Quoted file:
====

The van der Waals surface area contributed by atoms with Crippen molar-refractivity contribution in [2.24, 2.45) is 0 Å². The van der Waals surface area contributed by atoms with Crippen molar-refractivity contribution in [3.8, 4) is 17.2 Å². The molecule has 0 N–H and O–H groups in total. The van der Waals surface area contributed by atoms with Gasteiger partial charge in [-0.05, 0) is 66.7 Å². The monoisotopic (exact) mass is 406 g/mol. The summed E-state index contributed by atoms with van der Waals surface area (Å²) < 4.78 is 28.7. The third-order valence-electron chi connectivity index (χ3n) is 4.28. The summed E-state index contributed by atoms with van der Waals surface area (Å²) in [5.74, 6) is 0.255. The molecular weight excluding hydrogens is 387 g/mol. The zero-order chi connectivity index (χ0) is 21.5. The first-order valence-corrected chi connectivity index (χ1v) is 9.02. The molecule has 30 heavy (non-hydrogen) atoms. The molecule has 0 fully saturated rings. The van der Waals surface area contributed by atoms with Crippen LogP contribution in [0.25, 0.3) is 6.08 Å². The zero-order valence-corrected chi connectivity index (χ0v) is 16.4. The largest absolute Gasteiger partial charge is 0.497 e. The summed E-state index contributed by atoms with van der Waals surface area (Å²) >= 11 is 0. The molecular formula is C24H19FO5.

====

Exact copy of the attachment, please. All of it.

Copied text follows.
The van der Waals surface area contributed by atoms with Crippen molar-refractivity contribution in [2.24, 2.45) is 0 Å². The van der Waals surface area contributed by atoms with Crippen molar-refractivity contribution in [3.8, 4) is 17.2 Å². The molecule has 0 N–H and O–H groups in total. The van der Waals surface area contributed by atoms with Gasteiger partial charge in [-0.05, 0) is 66.7 Å². The monoisotopic (exact) mass is 406 g/mol. The summed E-state index contributed by atoms with van der Waals surface area (Å²) < 4.78 is 28.7. The third-order valence-electron chi connectivity index (χ3n) is 4.28. The summed E-state index contributed by atoms with van der Waals surface area (Å²) in [5.74, 6) is 0.255. The molecular weight excluding hydrogens is 387 g/mol. The zero-order chi connectivity index (χ0) is 21.5. The first-order valence-corrected chi connectivity index (χ1v) is 9.02. The molecule has 30 heavy (non-hydrogen) atoms. The molecule has 0 fully saturated rings. The van der Waals surface area contributed by atoms with Crippen LogP contribution in [0.25, 0.3) is 6.08 Å². The zero-order valence-corrected chi connectivity index (χ0v) is 16.4. The largest absolute Gasteiger partial charge is 0.497 e. The summed E-state index contributed by atoms with van der Waals surface area (Å²) >= 11 is 0. The molecular formula is C24H19FO5.